Artaud, Antonin (1896-1948) By Jannarone, Kimberly
Antonin Artaud was a French writer and theatre-maker of the early twentieth century. His work includes manifestos, correspondence, poetry, criticism, drama, film acting, and theatre directing. His impassioned writing combines impulses of historical avant-garde movements and the apocalyptic atmosphere of the interwar era. His legacy in the world of arts and letters is that of a visionary: his creative output, largely unedited, is scattered across genres but unified by a set of themes, obsessions, and impulses, such as the split between ‘real’ life and social life and the need for violence to regenerate civilization.
Born in Marseilles in 1896, Artaud spent much of the First World War in a sanatorium, where he developed a life-long addiction to opiates. He moved to Paris in 1923, working in theatre there for the next thirteen years with major experimental directors including Georges Pitoëff and Charles Dullin and acting in films directed by Carl Dreyer, Abel Gance, and Fritz Lang.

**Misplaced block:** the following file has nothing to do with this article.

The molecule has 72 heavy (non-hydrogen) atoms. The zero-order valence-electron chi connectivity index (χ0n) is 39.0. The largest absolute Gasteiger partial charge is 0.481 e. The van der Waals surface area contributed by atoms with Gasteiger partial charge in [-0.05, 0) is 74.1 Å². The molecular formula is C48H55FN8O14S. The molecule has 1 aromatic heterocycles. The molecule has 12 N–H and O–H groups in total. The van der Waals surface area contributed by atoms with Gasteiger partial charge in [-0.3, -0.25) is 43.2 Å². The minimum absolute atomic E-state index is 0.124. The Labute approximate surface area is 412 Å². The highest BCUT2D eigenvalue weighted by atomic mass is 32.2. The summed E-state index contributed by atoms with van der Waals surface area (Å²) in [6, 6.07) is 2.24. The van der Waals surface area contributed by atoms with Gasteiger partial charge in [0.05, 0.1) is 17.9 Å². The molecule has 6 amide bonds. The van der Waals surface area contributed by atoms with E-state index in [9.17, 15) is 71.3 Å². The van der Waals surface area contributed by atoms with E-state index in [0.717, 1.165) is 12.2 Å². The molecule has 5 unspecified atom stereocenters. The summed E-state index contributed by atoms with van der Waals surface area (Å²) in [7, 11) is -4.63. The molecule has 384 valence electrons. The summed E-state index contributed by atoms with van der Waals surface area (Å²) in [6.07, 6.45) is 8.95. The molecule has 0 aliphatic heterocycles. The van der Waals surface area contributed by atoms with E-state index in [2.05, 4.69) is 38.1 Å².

Suffering setbacks in his financial and artistic life, he travelled to Mexico in 1936 to participate in the peyote rituals of the Tarahumara Indians. His mental health, never strong, deteriorated quickly around this time. He spent from 1937 to 1946 in asylums. When he was transferred to a clinic near Paris in 1946, he was greeted with enthusiasm by artists who had read his work while he was confined.